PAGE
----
The “App vs. Web” question is in the mind and mouth of many developers. With tech giants such as Microsoft investing big on Progressive Web Applications (PWAs for short) the topic is increasingly popular.
A quick disclaimer: I’m a trainee at Vaadin, but this blog is for my personal thoughts - not Vaadin’s. I think it’s only natural that the content of my DEV blog is influenced by my current occupation.
The question is essentially about how you deploy an application: Do you code a mobile app that the user downloads and installs on their device? Or is a web page that the user can navigate with a browser a better option? Do you need both?
Progressive Web Applications attempt to answer that question; they are native like, installable, applications that run in the browser but can be installed to look and feel like ordinary software. There are benefits for the programmer in this approach:
- Code once run everywhere
- Only update and maintain on one platform
- No store required
- Lower development/maintenance cost
and for the user:
- Access on any device
- No updates to download
- Less storage required
- Fast loading times
There are several popular PWAs in play today, such as Twitter, Pinterest, Tinder etc. I'm only scratching the surface of the potential of PWAs here and there are several resources that take a deeper dive. Maybe I'll write my next blog post to introduce some of them?
However, like anything on the internet, these applications require a front-end and a back-end, i.e the UI and what it controls. These "full-stack" apps can be complicated to code with multiple dependencies running through several programming languages.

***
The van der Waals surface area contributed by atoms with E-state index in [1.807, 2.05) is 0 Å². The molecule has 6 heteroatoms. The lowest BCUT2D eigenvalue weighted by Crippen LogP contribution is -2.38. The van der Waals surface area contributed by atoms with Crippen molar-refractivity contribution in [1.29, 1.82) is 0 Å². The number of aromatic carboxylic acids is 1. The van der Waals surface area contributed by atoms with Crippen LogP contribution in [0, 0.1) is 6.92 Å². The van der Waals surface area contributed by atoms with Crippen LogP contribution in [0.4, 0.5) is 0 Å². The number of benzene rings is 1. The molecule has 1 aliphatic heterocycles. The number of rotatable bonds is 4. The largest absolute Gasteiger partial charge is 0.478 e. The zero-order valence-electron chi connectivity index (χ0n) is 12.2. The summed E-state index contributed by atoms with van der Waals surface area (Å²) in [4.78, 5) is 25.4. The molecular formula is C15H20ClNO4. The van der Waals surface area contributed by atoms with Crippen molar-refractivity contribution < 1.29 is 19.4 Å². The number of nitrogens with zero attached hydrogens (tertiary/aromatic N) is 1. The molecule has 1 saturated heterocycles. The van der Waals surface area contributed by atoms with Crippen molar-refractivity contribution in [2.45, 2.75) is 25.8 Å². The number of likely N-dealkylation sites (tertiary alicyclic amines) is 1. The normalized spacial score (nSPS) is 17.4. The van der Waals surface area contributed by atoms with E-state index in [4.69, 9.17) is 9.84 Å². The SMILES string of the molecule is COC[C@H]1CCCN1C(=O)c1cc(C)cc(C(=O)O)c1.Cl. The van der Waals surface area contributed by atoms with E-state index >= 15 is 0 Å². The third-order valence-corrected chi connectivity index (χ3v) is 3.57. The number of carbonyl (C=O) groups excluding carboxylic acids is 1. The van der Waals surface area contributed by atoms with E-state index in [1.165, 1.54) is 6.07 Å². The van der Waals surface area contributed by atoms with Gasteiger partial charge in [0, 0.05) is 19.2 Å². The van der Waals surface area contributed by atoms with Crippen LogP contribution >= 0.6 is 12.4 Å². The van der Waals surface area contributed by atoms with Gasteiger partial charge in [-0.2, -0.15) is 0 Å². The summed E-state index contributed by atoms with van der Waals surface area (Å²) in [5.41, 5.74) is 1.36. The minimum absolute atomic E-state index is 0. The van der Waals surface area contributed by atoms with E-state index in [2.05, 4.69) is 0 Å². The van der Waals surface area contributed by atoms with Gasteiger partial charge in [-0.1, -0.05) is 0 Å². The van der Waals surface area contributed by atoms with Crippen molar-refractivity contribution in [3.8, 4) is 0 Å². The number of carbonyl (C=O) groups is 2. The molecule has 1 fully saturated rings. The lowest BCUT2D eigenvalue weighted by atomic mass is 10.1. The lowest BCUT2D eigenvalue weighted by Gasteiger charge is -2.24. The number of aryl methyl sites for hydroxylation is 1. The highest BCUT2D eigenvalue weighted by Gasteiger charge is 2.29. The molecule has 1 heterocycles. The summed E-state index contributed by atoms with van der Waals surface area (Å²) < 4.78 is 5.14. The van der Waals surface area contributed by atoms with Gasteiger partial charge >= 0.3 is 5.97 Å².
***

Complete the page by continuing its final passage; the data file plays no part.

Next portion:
Now, this is where Vaadin comes in; a framework for developing both ends of a PWA in Java. No knowledge on HTML or CSS required to build the UI. You can read more in this entry level tutorial series that I've been helping with. New chapters every week!
If you’ve seen my previous posts you’ll know classify myself as a beginner - I’m simply content in only having to deal with 1 programming language instead of 3 for now, even when that requires its own tool to master…
(Maybe I could insert one of my cheesy analogies here?)
“It’s easier to build a house with power tools than with three foreign friends that don’t speak the same language”.
(Eh, you get my point anyway!)
Do you have any thoughts on this approach of programming PWAs or any thoughts on PWAs in general? Have you used Vaadin or something else? I’d love to discuss.
Until next time,